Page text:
This past weekend I went to Lake Placid for my fourth consecutive year to spectate the IRONMAN event. When I witnessed this event back in 2010 for the first time, it rocked me like no other event ever has. I have always been emotional when it comes to races, but THIS event….forget it. As the athletes bobbed in the water, waiting for the gun to go off to signify the race start, “The Voice” Mike Reilly had me in tears within minutes. “Only YOU know what it took to get here. The early mornings…etc”. I lost it. The rest of the day was no different. It was a day I will never forget, and one that keeps me coming back every year.

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This year I was able to experience the weekend with a first timer. A client of  mine who is just starting to get into triathlons and wanted to see what this IRONMAN was all about. it took just 4 hours in the car for her to start to realize what the hype was about. The Adirondack’s serving as a backdrop as they surround the lakes and rivers of this picturesque town. So majestic that they can literally veer you off the road as you are mesmerized by their overwhelming beauty. The thousands of athletes that migrate to this small town, filling the streets of downtown making even the most fit feel out of shape. The inaugural “bike loop” that we do every year, the Saturday before the event. The feeling of camaraderie you feel as you interact with strangers who quickly feel like friends. Then….race day.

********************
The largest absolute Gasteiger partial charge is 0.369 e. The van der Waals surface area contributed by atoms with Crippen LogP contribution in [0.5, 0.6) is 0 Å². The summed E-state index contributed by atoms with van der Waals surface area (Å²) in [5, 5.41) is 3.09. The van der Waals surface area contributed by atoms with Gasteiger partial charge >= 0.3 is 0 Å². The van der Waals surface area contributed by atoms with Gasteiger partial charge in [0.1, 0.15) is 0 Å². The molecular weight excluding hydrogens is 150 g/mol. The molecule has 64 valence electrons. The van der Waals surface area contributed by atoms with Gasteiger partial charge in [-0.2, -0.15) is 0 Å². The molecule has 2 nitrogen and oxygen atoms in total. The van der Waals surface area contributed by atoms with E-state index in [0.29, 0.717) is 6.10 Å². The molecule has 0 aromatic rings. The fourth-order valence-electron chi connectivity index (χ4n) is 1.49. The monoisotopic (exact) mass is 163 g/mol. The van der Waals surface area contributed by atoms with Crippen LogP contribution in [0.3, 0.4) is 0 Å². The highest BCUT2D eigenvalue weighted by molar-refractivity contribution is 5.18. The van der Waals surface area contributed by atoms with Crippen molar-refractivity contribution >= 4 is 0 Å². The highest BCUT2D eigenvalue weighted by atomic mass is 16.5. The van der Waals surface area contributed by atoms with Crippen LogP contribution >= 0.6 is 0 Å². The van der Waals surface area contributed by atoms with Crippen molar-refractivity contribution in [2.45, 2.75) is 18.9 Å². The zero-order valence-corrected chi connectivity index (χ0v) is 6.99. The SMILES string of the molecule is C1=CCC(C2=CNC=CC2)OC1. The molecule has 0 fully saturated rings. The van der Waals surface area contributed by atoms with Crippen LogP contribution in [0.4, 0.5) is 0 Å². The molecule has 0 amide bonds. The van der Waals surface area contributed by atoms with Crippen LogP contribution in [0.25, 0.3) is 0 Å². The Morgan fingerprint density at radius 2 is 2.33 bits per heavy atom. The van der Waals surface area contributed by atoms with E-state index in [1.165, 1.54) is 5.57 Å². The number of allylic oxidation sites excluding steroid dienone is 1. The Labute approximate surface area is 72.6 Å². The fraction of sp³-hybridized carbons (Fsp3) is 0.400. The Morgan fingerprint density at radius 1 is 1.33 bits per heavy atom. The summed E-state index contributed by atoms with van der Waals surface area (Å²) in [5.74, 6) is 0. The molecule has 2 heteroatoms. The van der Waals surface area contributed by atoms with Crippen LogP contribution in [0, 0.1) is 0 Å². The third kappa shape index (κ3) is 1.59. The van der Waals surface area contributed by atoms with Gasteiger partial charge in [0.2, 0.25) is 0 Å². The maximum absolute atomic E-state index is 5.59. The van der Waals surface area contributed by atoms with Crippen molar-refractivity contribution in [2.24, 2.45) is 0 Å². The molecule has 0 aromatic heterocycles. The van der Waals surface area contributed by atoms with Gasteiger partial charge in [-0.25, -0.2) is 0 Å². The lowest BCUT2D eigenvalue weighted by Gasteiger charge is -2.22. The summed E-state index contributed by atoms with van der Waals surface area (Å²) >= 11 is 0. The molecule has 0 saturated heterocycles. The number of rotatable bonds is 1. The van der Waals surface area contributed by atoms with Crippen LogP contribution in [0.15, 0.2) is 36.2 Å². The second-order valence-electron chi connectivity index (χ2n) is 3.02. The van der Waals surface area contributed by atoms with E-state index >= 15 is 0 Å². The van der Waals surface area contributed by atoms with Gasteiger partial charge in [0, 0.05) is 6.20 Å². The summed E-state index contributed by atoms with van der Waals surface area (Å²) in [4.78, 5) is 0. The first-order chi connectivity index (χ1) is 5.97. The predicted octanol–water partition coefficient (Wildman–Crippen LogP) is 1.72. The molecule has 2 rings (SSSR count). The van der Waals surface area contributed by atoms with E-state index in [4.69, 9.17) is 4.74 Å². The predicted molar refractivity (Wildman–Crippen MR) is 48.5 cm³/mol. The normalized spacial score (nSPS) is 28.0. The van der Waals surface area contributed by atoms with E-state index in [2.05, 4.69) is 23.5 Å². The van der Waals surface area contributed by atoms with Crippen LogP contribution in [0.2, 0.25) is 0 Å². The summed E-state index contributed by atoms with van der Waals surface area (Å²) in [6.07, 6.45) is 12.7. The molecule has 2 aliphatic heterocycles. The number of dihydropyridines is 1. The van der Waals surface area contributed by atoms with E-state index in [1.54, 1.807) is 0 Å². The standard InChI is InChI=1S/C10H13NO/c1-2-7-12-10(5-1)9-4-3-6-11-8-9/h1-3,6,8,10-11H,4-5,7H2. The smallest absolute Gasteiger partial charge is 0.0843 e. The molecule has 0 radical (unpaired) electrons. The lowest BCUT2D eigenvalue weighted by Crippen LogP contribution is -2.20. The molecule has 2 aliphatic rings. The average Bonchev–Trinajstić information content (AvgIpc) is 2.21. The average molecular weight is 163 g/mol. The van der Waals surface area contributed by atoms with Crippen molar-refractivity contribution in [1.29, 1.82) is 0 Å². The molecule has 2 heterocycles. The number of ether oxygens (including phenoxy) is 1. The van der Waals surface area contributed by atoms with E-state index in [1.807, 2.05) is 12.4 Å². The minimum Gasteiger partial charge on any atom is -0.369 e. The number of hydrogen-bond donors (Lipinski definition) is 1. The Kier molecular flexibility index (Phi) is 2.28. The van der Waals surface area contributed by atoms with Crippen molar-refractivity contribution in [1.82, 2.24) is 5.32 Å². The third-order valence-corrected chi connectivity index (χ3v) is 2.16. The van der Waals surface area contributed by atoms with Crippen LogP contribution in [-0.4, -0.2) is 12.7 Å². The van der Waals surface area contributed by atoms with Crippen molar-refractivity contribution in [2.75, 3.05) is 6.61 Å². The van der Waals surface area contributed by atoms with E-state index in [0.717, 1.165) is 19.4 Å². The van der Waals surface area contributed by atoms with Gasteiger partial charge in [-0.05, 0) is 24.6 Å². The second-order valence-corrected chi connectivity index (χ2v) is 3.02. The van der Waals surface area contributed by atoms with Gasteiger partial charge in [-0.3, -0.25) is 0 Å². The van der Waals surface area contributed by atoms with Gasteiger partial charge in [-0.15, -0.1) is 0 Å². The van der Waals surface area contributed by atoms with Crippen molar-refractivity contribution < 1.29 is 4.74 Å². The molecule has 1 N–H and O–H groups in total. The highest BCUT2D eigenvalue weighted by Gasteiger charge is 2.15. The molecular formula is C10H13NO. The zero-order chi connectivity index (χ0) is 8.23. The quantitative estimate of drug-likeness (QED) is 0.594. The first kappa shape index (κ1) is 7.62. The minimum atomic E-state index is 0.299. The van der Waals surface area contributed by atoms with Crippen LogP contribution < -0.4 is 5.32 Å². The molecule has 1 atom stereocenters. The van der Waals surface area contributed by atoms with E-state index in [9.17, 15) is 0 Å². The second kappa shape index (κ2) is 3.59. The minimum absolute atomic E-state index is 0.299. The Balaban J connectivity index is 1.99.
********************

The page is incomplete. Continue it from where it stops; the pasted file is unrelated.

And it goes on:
I will admit, that while the race start was much safer for the athletes, having them start in waves rather than a mass start made it a lot less dramatic for the spectators.  Selfish, I know.  However, the drama of the swim was still to come.  We decided to stay for the end of the swim, watching the athletes chase down the 2:20 cut-off.  Mike does an awesome job of rallying up the crowd to cheer for the swimmers who are going to cut it CLOSE.  There were 2 athletes who JUST made it, literally within 10 seconds of the cut-off.  Then came the woman who finished about 20 seconds after the cut-off.  She was pulled from the race, and immediately embraced a family member, both of them crying.  The 5 of us girls lost it.  Near sobbed.  Ugly tears.  Welcome to IRONMAN.  It was only 9am.